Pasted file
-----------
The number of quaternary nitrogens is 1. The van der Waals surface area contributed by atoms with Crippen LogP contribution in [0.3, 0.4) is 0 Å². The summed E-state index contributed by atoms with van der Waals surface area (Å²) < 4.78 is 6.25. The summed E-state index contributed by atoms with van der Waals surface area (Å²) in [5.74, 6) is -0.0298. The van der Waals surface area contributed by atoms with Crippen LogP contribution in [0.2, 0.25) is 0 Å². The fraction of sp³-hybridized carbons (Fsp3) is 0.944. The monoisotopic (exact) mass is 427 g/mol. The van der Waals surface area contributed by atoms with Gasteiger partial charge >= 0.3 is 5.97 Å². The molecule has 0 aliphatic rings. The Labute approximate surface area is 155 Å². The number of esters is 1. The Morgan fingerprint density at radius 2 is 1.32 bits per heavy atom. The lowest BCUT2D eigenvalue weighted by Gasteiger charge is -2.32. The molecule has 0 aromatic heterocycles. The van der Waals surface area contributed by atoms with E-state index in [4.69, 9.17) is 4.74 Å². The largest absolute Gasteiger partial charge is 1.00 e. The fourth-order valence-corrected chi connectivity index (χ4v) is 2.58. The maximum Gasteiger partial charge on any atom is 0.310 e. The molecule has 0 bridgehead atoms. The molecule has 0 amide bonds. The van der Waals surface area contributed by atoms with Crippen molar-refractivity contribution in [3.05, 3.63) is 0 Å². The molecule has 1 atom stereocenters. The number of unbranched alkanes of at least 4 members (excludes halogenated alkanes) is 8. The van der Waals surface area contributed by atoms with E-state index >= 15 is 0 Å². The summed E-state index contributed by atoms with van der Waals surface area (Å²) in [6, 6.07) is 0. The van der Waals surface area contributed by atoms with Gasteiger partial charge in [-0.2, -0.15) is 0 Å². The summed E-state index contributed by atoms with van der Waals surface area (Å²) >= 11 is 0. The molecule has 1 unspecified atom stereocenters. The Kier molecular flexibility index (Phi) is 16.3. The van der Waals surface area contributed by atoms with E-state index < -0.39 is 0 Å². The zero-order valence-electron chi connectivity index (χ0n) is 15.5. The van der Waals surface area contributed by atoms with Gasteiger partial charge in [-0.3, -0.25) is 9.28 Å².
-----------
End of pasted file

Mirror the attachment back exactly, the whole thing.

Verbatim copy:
The number of quaternary nitrogens is 1. The van der Waals surface area contributed by atoms with Crippen LogP contribution in [0.3, 0.4) is 0 Å². The summed E-state index contributed by atoms with van der Waals surface area (Å²) < 4.78 is 6.25. The summed E-state index contributed by atoms with van der Waals surface area (Å²) in [5.74, 6) is -0.0298. The van der Waals surface area contributed by atoms with Crippen LogP contribution in [0.2, 0.25) is 0 Å². The fraction of sp³-hybridized carbons (Fsp3) is 0.944. The monoisotopic (exact) mass is 427 g/mol. The van der Waals surface area contributed by atoms with Gasteiger partial charge >= 0.3 is 5.97 Å². The molecule has 0 aliphatic rings. The Labute approximate surface area is 155 Å². The number of esters is 1. The Morgan fingerprint density at radius 2 is 1.32 bits per heavy atom. The lowest BCUT2D eigenvalue weighted by Gasteiger charge is -2.32. The molecule has 0 aromatic heterocycles. The van der Waals surface area contributed by atoms with E-state index in [4.69, 9.17) is 4.74 Å². The largest absolute Gasteiger partial charge is 1.00 e. The fourth-order valence-corrected chi connectivity index (χ4v) is 2.58. The maximum Gasteiger partial charge on any atom is 0.310 e. The molecule has 0 bridgehead atoms. The molecule has 0 amide bonds. The van der Waals surface area contributed by atoms with Crippen molar-refractivity contribution in [3.05, 3.63) is 0 Å². The molecule has 1 atom stereocenters. The number of unbranched alkanes of at least 4 members (excludes halogenated alkanes) is 8. The van der Waals surface area contributed by atoms with E-state index >= 15 is 0 Å². The summed E-state index contributed by atoms with van der Waals surface area (Å²) in [6, 6.07) is 0. The van der Waals surface area contributed by atoms with Gasteiger partial charge in [-0.2, -0.15) is 0 Å². The summed E-state index contributed by atoms with van der Waals surface area (Å²) >= 11 is 0. The molecule has 1 unspecified atom stereocenters. The Kier molecular flexibility index (Phi) is 16.3. The van der Waals surface area contributed by atoms with E-state index < -0.39 is 0 Å². The zero-order valence-electron chi connectivity index (χ0n) is 15.5. The van der Waals surface area contributed by atoms with Gasteiger partial charge in [-0.3, -0.25) is 9.28 Å².